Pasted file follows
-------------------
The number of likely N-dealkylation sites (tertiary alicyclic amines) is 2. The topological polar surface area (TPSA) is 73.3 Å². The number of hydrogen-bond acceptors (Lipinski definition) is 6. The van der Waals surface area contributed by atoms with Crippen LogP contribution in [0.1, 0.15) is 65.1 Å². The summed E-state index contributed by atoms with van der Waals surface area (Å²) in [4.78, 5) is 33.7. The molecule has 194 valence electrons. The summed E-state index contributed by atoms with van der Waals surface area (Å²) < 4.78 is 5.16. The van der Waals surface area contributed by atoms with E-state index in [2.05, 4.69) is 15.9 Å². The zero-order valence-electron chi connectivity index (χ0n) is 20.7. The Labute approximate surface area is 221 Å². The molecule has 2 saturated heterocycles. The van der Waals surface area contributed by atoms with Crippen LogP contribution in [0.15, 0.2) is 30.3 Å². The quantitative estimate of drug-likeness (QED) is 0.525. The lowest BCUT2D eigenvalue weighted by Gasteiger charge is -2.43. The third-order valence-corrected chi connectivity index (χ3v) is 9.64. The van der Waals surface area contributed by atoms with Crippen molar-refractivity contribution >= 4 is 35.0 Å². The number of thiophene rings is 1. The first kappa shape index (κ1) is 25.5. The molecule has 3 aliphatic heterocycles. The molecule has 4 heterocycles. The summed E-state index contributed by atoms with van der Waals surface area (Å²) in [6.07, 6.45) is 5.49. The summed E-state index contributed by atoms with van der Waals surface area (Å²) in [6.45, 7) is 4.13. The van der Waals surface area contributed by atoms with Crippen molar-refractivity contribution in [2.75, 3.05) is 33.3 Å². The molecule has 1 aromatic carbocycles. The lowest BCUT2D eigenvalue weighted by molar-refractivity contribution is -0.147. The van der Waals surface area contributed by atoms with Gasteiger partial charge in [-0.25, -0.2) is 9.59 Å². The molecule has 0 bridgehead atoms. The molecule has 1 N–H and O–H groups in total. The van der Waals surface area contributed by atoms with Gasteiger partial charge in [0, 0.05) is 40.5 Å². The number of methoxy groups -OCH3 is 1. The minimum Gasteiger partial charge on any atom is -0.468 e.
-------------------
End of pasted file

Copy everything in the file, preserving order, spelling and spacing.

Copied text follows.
The number of likely N-dealkylation sites (tertiary alicyclic amines) is 2. The topological polar surface area (TPSA) is 73.3 Å². The number of hydrogen-bond acceptors (Lipinski definition) is 6. The van der Waals surface area contributed by atoms with Crippen LogP contribution in [0.1, 0.15) is 65.1 Å². The summed E-state index contributed by atoms with van der Waals surface area (Å²) in [4.78, 5) is 33.7. The molecule has 194 valence electrons. The summed E-state index contributed by atoms with van der Waals surface area (Å²) < 4.78 is 5.16. The van der Waals surface area contributed by atoms with E-state index in [2.05, 4.69) is 15.9 Å². The zero-order valence-electron chi connectivity index (χ0n) is 20.7. The Labute approximate surface area is 221 Å². The molecule has 2 saturated heterocycles. The van der Waals surface area contributed by atoms with Crippen LogP contribution in [0.15, 0.2) is 30.3 Å². The quantitative estimate of drug-likeness (QED) is 0.525. The lowest BCUT2D eigenvalue weighted by Gasteiger charge is -2.43. The third-order valence-corrected chi connectivity index (χ3v) is 9.64. The van der Waals surface area contributed by atoms with Crippen molar-refractivity contribution >= 4 is 35.0 Å². The number of thiophene rings is 1. The first kappa shape index (κ1) is 25.5. The molecule has 3 aliphatic heterocycles. The molecule has 4 heterocycles. The summed E-state index contributed by atoms with van der Waals surface area (Å²) in [6.07, 6.45) is 5.49. The summed E-state index contributed by atoms with van der Waals surface area (Å²) in [6.45, 7) is 4.13. The van der Waals surface area contributed by atoms with Crippen molar-refractivity contribution in [2.75, 3.05) is 33.3 Å². The molecule has 1 aromatic carbocycles. The lowest BCUT2D eigenvalue weighted by molar-refractivity contribution is -0.147. The van der Waals surface area contributed by atoms with Gasteiger partial charge in [-0.25, -0.2) is 9.59 Å². The molecule has 0 bridgehead atoms. The molecule has 1 N–H and O–H groups in total. The van der Waals surface area contributed by atoms with Gasteiger partial charge in [0, 0.05) is 40.5 Å². The number of methoxy groups -OCH3 is 1. The minimum Gasteiger partial charge on any atom is -0.468 e.